The new DRAM-cell capacitor that comprises the present invention utilizes a folded-plate configuration. The n+ silicon substrate, which is an extension of the cell's field-effect transistor drain, functions as essentially half of the capacitor's storage-node plate (for the sake of convenience, this portion of the storage-node plate shall be referred to as the lower partial plate). The other capacitor plate (referred to hereinafter as the field plate) is comprised of a doped polysilicon-2 layer, which is insulated on its lower surface from the lower partial plate by a first dielectric layer of silicon nitride. The field plate is insulated on its edges with a silicon oxide dielectric and on its upper surface with a second dielectric layer of silicon nitride from the upper partial plate, which is comprised of an n-type polysilicon-3 layer. The upper partial plate is tied to the lower partial plate with a polysilicon-4 layer having a buried contact. Since the opposing plate is sandwiched between the upper and lower partial plates (the two components of the storage-node plate), the capacitor has a folded configuration.
Each of the drawing Figures depicts a cross-sectional view of a DRAM cell. FIGS. 1 through 3 depict existing technologies, while FIGS. 4 through 15 depict the construction of a DRAM cell having a capacitor design conforming to the present invention.
FIG. 1 is a cell having a conventional planar capacitor;
FIG. 2 is a cell having a typical trench capacitor;
FIG. 3 is a cell having a typical stacked capacitor;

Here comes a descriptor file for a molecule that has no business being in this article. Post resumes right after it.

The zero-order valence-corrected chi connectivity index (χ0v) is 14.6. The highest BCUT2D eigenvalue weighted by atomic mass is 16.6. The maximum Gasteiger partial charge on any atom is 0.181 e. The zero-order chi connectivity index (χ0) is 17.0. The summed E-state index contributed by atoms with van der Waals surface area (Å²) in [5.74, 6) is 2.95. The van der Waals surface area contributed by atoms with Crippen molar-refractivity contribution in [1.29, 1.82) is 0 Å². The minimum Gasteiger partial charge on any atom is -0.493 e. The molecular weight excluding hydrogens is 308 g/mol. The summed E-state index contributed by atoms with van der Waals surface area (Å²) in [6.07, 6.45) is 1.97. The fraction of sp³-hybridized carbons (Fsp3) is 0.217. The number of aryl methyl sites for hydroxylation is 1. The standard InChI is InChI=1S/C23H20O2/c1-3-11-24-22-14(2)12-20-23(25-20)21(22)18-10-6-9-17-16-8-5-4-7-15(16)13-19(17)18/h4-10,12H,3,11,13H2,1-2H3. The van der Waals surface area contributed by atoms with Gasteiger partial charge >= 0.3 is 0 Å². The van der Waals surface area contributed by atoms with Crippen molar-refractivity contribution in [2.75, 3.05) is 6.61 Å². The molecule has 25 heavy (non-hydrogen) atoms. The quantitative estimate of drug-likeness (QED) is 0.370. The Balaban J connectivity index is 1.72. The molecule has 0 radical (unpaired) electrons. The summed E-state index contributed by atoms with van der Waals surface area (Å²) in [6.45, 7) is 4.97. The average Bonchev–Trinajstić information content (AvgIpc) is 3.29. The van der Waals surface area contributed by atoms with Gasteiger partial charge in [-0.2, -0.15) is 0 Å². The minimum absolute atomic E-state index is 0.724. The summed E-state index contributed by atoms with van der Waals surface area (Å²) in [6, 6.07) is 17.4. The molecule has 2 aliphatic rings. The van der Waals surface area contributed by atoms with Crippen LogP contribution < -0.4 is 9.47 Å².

FIG. 4 depicts a cell following a first precleaning, but prior to the deposition of a polysilicon-2 layer;
FIG. 5 depicts the cell of FIG. 4 following deposition of a silicon nitride-1 layer and a polycrystalline silicon-2 (poly-2) layer, doping of the poly-2 layer with phosphorus, deposition of a silicon nitride-2 layer, and deposition of an undoped poly-3 layer, and masking with a first photoresist mask;
FIG. 6 depicts the cell of FIG. 5 following a wet poly-3 etch, an oxide etch, and a Lam etch;
FIG. 7 depicts the cell of FIG. 6 following a wet poly-2 etch, removal of the first photoresist mask, and a second precleaning;
FIG. 8 depicts the cell of FIG. 7 following a wet oxidation process;
FIG. 9 depicts the cell of FIG. 8 following a dry, oxide spacer etch;
FIG. 10 depicts the cell of FIG. 9 following a wet oxide dip;
FIG. 11 depicts the cell of FIG. 10, following a wet nitride etch;
FIG. 12 depicts the cell of FIG. 11, following a further oxide etch;
FIG. 13 depicts the cell of FIG. 12, following the deposition of a polycrystalline silicon-4 (poly-4) layer, doping of the poly-3 and poly-4 layers and masking with a second photoresist mask;
FIG. 14 depicts the cell of FIG. 13, following a poly-4 layer etch and removal of the second photoresist mask;
FIG. 15 depicts the cell of FIG. 14 following completion by the deposition of a boro-phosphoro-silicate glass (BPSG) isolation layer and a metallic bit line layer.
Up to the point where capacitor construction begins, the process of fabricating a DRAM cell having a low-profile, folded-plate capacitor follows the same steps utilized in the fabrication of DRAM cells having planar capacitors.